A look at more than 60, nearly enquiries made to ClearDebt shows that the less you earn, the more you are likely to have debt problems – but that significant debt problems exist at any level of income – even the highest.
Prompted by zero-credit’s latest blog, I decided to take a quick look at ClearDebt’s user data relating to the income of people who ask us for debt help to see if I could back up their assertion that “problem debtors have low income”.
To an extent, ClearDebt’s data does back this up – but it also shows that, whatever you earn, there is still a significant chance that you could wind up owing a lot more than is comfortable.
(Remember, the ClearDebt sample I used is of people who were worried enough about their personal debt to approach us for advice about a Debt Management Plan (DMP) or Individual Voluntary Arrangement (IVA) – so they tend to be more than a little worried about their finances. The sample I used was 59,793 records – that, I think, is pretty substantial. It also excluded unemployed people – so the proportions of lowest income households are likely to be a little low).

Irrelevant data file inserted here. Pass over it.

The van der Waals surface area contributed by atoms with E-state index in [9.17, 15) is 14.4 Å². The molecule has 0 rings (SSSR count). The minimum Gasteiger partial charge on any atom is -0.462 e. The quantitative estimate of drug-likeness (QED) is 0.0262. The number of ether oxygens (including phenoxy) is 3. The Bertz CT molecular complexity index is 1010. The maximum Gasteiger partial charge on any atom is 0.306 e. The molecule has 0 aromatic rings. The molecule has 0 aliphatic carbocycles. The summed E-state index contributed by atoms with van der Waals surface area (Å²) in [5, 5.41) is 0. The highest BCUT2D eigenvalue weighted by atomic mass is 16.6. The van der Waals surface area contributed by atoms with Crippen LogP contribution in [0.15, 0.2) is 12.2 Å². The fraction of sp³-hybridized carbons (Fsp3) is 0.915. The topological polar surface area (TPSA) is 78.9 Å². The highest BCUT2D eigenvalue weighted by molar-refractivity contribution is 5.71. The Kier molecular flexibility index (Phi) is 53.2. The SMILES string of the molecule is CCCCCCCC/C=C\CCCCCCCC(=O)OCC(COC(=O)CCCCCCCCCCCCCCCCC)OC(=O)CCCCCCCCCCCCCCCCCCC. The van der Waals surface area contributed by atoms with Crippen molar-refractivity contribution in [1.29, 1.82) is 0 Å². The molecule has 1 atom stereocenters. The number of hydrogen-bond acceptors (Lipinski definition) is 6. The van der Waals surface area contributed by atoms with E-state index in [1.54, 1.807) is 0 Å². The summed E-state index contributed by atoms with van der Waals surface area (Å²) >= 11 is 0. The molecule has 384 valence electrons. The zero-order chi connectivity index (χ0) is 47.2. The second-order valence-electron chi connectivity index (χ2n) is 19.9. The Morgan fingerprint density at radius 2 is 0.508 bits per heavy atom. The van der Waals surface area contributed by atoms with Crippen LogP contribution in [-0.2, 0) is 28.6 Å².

What I found was that 20% of the people who had come to us for help earned less than £10,000 a year (AFTER income tax and national insurance). Across the UK, 10% of households earn less than £10,000 after deductions – so someone, at this level of income, seems twice as likely to be worried about debt than we would expect.
whatever you earn, there is still a significant chance that you could wind up owing a lot..
People who earn between £10,000 and £20,000 yearly, after tax, are a little more likely to be worried about debt that one would expect.
This is around the level of Britain’s average annual wage – so it looks like you can divide people into two groups – the lowest half (in terms of income) of UK households are more likely to have debt problems than not. The higher earning half are less likely to have debt worries.
But, even the most well off have some debt worries: There is no level where they completely disappear.